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Publication numberUS20030224239 A1
Publication typeApplication
Application numberUS 10/158,368
Publication dateDec 4, 2003
Filing dateMay 30, 2002
Priority dateMay 30, 2002
Also published asUS7029784
Publication number10158368, 158368, US 2003/0224239 A1, US 2003/224239 A1, US 20030224239 A1, US 20030224239A1, US 2003224239 A1, US 2003224239A1, US-A1-20030224239, US-A1-2003224239, US2003/0224239A1, US2003/224239A1, US20030224239 A1, US20030224239A1, US2003224239 A1, US2003224239A1
InventorsCharles Carlstrom
Original AssigneePlug Power Inc.
Export CitationBiBTeX, EndNote, RefMan
External Links: USPTO, USPTO Assignment, Espacenet
Nested fuel cell flow field plate
US 20030224239 A1
Abstract
The invention provides a layered design for a fuel cell flow field plate. A flow field plate is formed by mating at least two interlocking layers that form an internal fluid channel between them. The internal fluid channel is generally used to circulate a coolant through the fuel cell. Such plates can be manufactured from a variety of materials including carbon composites and metals, and can be used with a variety of fuel cell configurations, including PEM and other types of fuel cells.
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Claims(36)
What is claimed is:
1. A flow field plate assembly for a fuel cell, comprising:
a first layer and a second layer;
wherein the first layer comprises a first land and a first channel, and wherein the second layer comprises a second land and a second channel; and
wherein the first and second layers are mated such that the first and second channels face in opposite directions, such that a first portion of the first layer interlocks to a common plane with a second portion of the second layer, and such that a third channel is defined between the first and second layers.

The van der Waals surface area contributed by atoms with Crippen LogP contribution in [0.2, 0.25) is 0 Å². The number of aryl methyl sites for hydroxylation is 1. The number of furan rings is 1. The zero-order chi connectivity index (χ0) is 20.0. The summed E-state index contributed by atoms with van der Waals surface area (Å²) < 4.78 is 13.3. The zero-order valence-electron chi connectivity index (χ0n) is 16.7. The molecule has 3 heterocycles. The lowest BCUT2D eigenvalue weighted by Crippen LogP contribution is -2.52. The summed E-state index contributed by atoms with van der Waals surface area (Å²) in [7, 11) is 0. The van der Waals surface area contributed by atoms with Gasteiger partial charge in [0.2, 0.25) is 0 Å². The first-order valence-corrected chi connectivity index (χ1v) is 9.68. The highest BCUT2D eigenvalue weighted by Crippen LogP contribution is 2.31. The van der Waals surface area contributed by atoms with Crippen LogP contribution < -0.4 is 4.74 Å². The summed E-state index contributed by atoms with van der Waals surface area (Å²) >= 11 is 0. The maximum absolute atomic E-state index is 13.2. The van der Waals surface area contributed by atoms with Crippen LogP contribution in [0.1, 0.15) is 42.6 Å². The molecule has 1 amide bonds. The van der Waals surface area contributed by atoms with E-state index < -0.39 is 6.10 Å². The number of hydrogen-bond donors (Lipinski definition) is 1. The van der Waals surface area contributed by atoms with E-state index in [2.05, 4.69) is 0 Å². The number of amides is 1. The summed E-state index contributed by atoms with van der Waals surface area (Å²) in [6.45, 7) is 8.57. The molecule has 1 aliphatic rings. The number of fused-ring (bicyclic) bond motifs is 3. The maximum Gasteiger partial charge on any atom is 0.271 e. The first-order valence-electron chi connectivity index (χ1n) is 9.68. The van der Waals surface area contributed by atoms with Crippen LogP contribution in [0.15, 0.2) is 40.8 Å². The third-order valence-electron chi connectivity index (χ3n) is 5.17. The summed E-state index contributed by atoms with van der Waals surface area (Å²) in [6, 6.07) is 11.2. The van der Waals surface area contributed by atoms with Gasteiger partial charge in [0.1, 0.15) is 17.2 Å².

2. The plate assembly of claim 1, wherein a common plane intersects a portion of each of the first, second, and third channels.
3. The plate assembly of claim 2, wherein the third channel is adapted to receive a fuel cell coolant.
4. The plate assembly of claim 3, wherein the coolant has a coolant temperature, wherein the first channel contains fuel at a fuel temperature higher than the coolant temperature, wherein the second channel contains an oxidant at an oxidant temperature higher than the coolant temperature, and wherein heat is transferred to the coolant laterally in a plane running coextensively with the plate assembly.
5. The plate assembly of claim 1, wherein the first and second layers comprise a carbon composite material.
6. The plate assembly of claim 5, wherein the first and second layers each have a thickness less than 0.04 inches.
7. The plate assembly of claim 5, wherein the first and second layers each have a thickness less than 0.025 inches.
8. The plate assembly of claim 1, wherein the first and second layers comprise a metal material.
9. The plate assembly of claim 1, wherein the first and second channels are straight.
10. The plate assembly of claim 1, wherein the first and second channels are serpentine.
11. The plate assembly of claim 1, wherein the first layer is further mated with an MEU and with a second plate assembly thereon, the second plate assembly having a reactant channel that is aligned with the first channel.
12. The plate assembly of claim 1, wherein the first layer is further mated with an MEU and with a second plate assembly thereon, the second plate assembly having a reactant channel that mirrors a pattern of the first channel, wherein a common plane intersects a portion of the first channel and the reactant channel.
13. The plate assembly of claim 1, wherein the first layer is further mated with an MEU and with a second plate assembly thereon, the second plate assembly having a reactant channel that mirrors a pattern of the first channel, wherein no common plane intersects both the first channel and the reactant channel.